Great Lake wolves have shown a recovery in numbers. Scientists, who consider the Great Lakes wolves’ territory to include nine states, have established populations of about 3,700 animals total in just three — Michigan, Minnesota and Wisconsin. Even so, a federal judge’s recent order restored legal protection to gray wolves in the western Great Lakes region.
Now, however, the Obama administration, Michigan and Wisconsin have filed an appeal document with the U.S. Circuit Court of Appeals in Washington, D.C.. And the U.S. Fish and Wildlife Service filed notices earlier this month, although a spokeswoman said a final decision on whether to pursue the case would be made by the Department of Justice.
“The science clearly shows that wolves are recovered in the Great Lakes region, and we believe the Great Lakes states have clearly demonstrated their ability to effectively manage their wolf populations,” Fish and Wildlife Service spokeswoman Laury M. Parramore said.
Officials with the Michigan Department of Natural Resources said people who live near wolves, including in the state’s Upper Peninsula, should be able to use a variety of control methods.
“Continuing to use the Endangered Species Act to protect a recovered species not only undermines the integrity of the Act, it leaves farmers and others with no immediate recourse when their animals are being attacked and killed by wolves,” said Russ Mason, the DNR’s wildlife division chief.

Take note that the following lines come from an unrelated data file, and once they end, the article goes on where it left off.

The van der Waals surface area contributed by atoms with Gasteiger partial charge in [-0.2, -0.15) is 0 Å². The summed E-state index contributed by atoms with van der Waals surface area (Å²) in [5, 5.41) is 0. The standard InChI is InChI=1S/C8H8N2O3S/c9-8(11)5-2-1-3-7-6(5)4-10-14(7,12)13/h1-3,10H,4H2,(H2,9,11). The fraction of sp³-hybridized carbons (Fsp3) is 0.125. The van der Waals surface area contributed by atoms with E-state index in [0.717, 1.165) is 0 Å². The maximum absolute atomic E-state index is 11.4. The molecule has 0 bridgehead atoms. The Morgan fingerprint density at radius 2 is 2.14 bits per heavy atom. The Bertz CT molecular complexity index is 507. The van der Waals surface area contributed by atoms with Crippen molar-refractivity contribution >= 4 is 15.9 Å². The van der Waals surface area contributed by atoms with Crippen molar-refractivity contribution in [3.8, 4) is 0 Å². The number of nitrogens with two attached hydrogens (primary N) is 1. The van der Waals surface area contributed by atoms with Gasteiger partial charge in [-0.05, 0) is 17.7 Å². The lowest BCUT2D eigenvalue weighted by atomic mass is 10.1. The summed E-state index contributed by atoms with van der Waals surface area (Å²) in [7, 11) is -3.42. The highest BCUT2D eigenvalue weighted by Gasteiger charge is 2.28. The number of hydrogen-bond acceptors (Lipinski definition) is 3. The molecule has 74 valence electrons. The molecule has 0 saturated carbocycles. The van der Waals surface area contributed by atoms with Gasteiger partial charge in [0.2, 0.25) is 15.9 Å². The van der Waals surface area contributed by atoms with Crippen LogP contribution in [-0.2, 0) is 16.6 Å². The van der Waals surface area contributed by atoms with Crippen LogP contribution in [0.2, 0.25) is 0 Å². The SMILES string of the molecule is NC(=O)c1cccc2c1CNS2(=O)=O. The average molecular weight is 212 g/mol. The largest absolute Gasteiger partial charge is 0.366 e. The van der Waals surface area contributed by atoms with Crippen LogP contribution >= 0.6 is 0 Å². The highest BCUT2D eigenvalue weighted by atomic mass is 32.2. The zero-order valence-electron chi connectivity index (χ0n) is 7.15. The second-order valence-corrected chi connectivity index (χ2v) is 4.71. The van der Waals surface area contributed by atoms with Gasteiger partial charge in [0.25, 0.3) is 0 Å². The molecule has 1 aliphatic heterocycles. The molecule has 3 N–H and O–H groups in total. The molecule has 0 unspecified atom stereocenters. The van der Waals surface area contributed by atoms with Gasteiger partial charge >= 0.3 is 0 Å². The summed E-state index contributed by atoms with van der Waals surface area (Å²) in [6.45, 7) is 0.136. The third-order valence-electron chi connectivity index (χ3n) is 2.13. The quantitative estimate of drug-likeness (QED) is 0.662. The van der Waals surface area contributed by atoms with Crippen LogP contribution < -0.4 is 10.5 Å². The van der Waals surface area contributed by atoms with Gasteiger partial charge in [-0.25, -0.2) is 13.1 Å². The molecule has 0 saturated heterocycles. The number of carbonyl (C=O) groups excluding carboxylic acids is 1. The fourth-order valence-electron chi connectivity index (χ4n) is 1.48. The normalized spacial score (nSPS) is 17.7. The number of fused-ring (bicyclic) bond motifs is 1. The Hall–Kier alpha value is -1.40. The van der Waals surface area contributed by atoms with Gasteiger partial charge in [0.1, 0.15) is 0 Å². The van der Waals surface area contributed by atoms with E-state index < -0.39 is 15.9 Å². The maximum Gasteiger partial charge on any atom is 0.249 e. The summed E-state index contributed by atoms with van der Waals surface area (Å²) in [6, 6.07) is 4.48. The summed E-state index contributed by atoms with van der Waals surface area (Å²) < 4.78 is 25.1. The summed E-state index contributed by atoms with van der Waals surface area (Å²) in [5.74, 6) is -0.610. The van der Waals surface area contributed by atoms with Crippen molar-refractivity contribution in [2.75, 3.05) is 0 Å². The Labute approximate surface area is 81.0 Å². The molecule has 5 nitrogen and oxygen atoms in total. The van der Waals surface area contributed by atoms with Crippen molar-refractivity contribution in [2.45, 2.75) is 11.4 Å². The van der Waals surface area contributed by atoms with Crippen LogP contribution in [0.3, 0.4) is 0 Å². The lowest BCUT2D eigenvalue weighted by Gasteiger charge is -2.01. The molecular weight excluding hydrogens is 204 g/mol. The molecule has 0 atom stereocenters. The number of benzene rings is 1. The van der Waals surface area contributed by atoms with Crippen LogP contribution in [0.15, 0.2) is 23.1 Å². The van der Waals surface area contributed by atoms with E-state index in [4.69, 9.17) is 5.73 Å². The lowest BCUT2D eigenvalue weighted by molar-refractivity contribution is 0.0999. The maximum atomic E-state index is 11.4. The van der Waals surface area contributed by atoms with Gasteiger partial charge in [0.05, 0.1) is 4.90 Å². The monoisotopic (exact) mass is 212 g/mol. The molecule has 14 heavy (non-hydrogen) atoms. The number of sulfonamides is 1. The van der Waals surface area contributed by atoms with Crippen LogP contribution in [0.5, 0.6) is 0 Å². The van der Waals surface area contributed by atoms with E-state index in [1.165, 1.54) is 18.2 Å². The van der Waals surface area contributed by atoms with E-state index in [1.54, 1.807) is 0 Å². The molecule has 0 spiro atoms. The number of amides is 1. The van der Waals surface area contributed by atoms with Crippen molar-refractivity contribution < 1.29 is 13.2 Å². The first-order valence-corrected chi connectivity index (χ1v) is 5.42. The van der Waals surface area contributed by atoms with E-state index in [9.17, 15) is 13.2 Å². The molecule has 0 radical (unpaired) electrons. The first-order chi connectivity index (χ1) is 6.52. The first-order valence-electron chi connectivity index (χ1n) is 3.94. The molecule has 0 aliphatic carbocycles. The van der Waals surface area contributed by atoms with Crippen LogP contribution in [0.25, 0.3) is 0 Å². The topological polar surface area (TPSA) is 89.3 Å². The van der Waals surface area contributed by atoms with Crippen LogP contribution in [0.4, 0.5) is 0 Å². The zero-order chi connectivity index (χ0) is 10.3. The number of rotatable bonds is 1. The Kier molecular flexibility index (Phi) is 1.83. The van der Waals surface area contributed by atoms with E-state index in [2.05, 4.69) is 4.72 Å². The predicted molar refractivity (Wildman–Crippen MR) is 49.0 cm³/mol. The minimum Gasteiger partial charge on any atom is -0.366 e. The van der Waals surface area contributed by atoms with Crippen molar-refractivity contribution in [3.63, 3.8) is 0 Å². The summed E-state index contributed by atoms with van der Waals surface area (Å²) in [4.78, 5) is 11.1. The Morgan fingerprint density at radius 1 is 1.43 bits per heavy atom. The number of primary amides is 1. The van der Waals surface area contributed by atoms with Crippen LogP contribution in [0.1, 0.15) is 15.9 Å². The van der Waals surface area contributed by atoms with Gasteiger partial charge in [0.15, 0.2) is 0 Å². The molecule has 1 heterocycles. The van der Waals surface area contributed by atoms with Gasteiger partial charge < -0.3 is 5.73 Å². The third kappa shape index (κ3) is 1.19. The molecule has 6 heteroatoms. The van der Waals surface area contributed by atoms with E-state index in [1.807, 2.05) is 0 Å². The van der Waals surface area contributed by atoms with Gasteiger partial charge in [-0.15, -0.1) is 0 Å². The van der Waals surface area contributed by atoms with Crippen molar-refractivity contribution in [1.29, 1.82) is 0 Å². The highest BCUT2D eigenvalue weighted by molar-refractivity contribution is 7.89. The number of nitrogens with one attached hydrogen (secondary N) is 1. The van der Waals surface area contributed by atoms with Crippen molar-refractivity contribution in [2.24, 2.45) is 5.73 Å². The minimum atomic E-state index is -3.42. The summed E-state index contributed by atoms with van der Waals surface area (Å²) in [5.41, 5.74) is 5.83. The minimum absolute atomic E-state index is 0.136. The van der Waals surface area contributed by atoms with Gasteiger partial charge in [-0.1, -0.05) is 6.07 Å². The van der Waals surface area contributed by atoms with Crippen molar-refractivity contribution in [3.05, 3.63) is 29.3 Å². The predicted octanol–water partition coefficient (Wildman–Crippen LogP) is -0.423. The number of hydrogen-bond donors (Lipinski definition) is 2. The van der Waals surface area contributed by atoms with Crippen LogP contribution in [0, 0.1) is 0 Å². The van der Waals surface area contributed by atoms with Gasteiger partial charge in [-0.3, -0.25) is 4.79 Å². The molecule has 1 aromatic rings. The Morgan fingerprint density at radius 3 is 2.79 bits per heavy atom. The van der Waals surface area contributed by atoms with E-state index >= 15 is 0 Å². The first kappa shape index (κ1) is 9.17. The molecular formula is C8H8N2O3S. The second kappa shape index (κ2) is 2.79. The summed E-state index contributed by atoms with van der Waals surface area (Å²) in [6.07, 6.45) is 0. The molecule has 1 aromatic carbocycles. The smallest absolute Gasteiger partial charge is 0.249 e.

Sadly, wolves are blamed for many animal and livestock deaths for which they are not responsible. Too often ranchers find it easier to lay blame there, in hopes of encouraging legal killing sprees such as the predator killing derby that BLM tried to run in Idaho.
When will states – and hunters – realize that “managing” their wolf population doesn’t equate to killing them? There are other measures that have proven successful in deterring wolves from approaching and taking livestock. And elk hunters continue to fail to recognize that wolves killing elk provide a natural selection for elk herds, helping to maintain the overall health of an elk herd.
There must be a balance struck between humans and wildlife – and marine life for that matter. Every species plays a vital role in the natural rhythm of every ecosystem. Remove or decimate any species and we upset that balance – and the consequences can seriously impact our own health and well-being.
Hunting for food is one thing. There are hunters who, after a kill, honor the spirit of those animals who die to give us food. But for those eager to show off their hunting skills – killing for the sake of glory or trophies – it’s time to recognize that blood lust won’t cut it in the 21st century. Time to work with Nature, not against it for your own pleasure and benefit.
Filed under: Wildlife | Tagged: BLM, ecosystems, Endangered Species Act, federal protection for wolves, gray wolves, Great Lake wolves, Great Lakes, Michigan Department of Natural Resources, Obama administration, predator killing derby, U.S. Circuit Court of Appeals, U.S. Fish and Wildlife Service, western Great Lakes region, wildlife, wolf populations |